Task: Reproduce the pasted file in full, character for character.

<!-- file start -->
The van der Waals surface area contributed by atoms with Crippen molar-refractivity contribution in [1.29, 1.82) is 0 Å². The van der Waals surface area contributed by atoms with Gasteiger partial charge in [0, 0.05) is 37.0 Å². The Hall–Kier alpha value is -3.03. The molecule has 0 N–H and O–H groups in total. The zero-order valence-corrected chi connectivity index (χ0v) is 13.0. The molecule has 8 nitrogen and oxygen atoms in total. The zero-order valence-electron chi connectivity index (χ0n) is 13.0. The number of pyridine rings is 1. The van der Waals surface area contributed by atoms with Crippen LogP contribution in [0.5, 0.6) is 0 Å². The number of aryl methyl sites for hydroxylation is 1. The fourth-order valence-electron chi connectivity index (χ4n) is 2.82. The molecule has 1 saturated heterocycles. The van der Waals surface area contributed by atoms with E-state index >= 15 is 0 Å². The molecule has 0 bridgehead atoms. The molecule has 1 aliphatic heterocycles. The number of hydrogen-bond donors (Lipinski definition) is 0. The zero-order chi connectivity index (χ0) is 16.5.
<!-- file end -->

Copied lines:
The van der Waals surface area contributed by atoms with Crippen molar-refractivity contribution in [1.29, 1.82) is 0 Å². The van der Waals surface area contributed by atoms with Gasteiger partial charge in [0, 0.05) is 37.0 Å². The Hall–Kier alpha value is -3.03. The molecule has 0 N–H and O–H groups in total. The zero-order valence-corrected chi connectivity index (χ0v) is 13.0. The molecule has 8 nitrogen and oxygen atoms in total. The zero-order valence-electron chi connectivity index (χ0n) is 13.0. The number of pyridine rings is 1. The van der Waals surface area contributed by atoms with Crippen LogP contribution in [0.5, 0.6) is 0 Å². The number of aryl methyl sites for hydroxylation is 1. The fourth-order valence-electron chi connectivity index (χ4n) is 2.82. The molecule has 1 saturated heterocycles. The van der Waals surface area contributed by atoms with E-state index >= 15 is 0 Å². The molecule has 0 bridgehead atoms. The molecule has 1 aliphatic heterocycles. The number of hydrogen-bond donors (Lipinski definition) is 0. The zero-order chi connectivity index (χ0) is 16.5.